Even before my children could read, they recognized restaurants by their logos. My oldest son began to hum “The Simpsons” theme whenever he saw fluffy clouds in the sky.
Images are powerful. And this power can be used in any number of ways.
The Power — and Limits — of Eye Candy
Many professional communicators like to use attractive visuals as a hook for the written or spoken word. Using visuals as “eye candy” can make the audience stop to learn more about the story.
Catherine Zeta-Jones, for example, has been the eye candy fronting T-Mobile’s marketing efforts. She helped shape the image of the company, and now she’s back for the company’s Mobile Makeover advertising campaign.
This kind of approach can work in advertising — but not as well in corporate communications or journalism.
Sure, there are car magazines that traffic in images of beautiful women perched on the hoods of cars. But I would argue that the content of these publications is generally not taken very seriously.
Telling a Story with Visuals
In journalism, the better way to use imagery is not simply as a hook — but to tell the story itself.
A photo of an airplane plowing into the Twin Towers tells a horrifying story. In the sports pages, a photo of the moment Michael Phelps touches the wall first tells a story of triumph.
Of course, even the best photo leaves unanswered questions. Why are the Twin Towers on fire? What race did Phelps win?
In other words, even though images are more useful when they tell a story, you still want them to be visually compelling enough to serve as a hook. You want to make the audience interested in learning more — through additional images, the written word, or other media.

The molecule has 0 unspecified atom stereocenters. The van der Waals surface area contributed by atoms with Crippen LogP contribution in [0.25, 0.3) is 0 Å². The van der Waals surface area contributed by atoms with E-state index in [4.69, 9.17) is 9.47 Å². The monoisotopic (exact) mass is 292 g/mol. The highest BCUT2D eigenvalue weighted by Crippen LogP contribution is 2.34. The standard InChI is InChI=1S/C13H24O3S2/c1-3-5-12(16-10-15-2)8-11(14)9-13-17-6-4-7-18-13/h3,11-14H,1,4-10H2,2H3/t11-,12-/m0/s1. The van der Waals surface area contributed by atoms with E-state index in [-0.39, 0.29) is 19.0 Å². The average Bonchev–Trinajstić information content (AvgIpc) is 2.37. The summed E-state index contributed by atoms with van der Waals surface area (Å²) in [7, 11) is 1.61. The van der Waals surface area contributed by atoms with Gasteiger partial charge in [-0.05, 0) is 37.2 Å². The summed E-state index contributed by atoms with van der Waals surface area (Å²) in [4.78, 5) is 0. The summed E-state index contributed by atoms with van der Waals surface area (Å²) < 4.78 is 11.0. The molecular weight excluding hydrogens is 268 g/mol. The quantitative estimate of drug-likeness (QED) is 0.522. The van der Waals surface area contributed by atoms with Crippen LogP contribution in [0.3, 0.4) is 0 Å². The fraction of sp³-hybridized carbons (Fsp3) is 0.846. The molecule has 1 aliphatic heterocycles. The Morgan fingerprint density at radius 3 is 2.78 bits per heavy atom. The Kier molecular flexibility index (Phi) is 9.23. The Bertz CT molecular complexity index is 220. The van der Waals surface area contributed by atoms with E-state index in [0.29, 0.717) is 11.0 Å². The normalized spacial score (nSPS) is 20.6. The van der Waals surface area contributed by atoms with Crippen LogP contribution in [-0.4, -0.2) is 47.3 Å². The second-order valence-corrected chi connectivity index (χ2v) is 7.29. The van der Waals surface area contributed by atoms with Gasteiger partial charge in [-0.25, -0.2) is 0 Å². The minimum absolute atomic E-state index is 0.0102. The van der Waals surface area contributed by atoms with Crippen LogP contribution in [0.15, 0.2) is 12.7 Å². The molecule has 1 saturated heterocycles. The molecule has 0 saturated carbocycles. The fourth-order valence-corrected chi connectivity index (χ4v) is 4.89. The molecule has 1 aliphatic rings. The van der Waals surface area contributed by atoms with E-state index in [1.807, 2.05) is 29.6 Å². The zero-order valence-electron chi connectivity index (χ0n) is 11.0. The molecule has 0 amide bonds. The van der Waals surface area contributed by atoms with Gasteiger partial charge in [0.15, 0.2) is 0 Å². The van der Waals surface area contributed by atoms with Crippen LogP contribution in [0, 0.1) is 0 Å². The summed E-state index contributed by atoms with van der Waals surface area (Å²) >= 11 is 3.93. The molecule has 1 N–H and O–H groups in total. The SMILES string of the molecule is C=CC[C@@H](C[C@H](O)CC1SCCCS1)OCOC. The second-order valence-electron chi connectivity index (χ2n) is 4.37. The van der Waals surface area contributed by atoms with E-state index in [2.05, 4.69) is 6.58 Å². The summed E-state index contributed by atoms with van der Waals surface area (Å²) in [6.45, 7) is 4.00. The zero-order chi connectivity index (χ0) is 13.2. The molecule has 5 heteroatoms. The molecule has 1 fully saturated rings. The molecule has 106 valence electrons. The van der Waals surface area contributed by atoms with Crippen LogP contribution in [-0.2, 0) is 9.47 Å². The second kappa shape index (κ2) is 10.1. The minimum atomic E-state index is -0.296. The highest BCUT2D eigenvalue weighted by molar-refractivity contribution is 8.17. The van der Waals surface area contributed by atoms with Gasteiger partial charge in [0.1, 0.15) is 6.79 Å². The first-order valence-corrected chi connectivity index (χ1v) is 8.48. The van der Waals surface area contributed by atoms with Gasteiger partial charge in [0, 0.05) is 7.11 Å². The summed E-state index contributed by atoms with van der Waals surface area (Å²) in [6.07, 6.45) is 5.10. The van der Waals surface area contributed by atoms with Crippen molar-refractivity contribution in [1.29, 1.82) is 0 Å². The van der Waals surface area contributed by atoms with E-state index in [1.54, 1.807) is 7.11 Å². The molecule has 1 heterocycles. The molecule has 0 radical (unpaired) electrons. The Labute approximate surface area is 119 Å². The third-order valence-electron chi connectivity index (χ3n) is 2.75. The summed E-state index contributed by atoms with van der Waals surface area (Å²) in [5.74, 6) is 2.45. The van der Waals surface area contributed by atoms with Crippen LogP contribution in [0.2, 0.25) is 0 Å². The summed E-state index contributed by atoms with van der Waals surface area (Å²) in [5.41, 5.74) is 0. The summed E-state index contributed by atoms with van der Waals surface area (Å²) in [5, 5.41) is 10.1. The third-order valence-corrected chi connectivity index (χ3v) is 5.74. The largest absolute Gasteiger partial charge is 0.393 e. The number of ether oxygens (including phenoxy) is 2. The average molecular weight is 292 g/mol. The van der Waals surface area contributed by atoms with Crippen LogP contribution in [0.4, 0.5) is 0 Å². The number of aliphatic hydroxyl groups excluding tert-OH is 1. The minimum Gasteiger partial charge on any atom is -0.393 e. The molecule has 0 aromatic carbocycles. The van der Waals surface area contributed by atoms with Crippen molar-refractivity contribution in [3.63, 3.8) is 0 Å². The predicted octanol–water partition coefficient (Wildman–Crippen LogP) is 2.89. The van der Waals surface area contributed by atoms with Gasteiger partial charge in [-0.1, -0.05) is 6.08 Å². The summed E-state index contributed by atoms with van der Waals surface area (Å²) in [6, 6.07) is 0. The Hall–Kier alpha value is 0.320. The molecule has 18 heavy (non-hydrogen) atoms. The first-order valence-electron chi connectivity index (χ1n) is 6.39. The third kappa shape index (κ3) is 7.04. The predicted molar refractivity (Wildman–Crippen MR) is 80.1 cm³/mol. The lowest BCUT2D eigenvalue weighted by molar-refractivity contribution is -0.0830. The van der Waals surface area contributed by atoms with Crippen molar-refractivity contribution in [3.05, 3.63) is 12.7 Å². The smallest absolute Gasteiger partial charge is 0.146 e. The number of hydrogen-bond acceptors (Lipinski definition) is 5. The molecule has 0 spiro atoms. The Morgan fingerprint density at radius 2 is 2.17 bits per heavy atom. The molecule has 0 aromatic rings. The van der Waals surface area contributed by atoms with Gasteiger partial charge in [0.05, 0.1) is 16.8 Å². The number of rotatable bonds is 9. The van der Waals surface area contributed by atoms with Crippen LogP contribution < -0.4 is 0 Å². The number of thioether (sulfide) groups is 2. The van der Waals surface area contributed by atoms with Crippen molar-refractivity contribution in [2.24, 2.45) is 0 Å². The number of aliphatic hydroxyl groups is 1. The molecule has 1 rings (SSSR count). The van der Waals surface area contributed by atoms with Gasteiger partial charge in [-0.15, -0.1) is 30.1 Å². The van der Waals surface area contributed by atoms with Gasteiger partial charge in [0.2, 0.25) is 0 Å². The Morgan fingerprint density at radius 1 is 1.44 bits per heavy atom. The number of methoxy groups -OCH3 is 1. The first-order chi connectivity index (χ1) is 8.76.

One Photo — or Many
I shoot for The Associated Press, magazines, corporate publications, Web sites, college recruiting and alumni publications, and other media. I take a different approach for each assignment, partly based on the number of photos that the editors will use in telling the story.
When I shoot for the AP, I try as much as possible to tell the story in one photo. And generally, I shoot close-up images that fill the frame. I do this because the users of AP images might run the picture at a very small size, meaning that only a tight shot will work. And if the image runs larger — say, on the front page of the newspaper — the editor wants that image to help sell papers. Which again makes a compelling close-up the best option.
When I shoot for a monthly magazine, I am expected to give the editors more than one strong image. Close-ups, medium shots and overall shots are necessary. I use a variety of angles and sometimes supplementary lighting.
These days, I also shoot a lot of multimedia packages for Web sites. These require 30 to 60 images for a two-minute piece. Photos similar to those for magazine coverage are required, as are transition pictures. It also helps to include images illustrating the background noises on the audio track, which aids the viewer in interpreting the story’s setting.
Saying It All
Sometimes, images tell a story better than the written word can.
In the most recent Scientific American Magazine there was an article on Celiac Disease. One of the commenters online wrote of the images accompanying the piece: “The illustrations in this article … allow the complexities of the science of gluten intolerance to be easily understood by everyone.”
So don’t settle for shooting eye candy. Create attention-grabbing images that tell a story as well.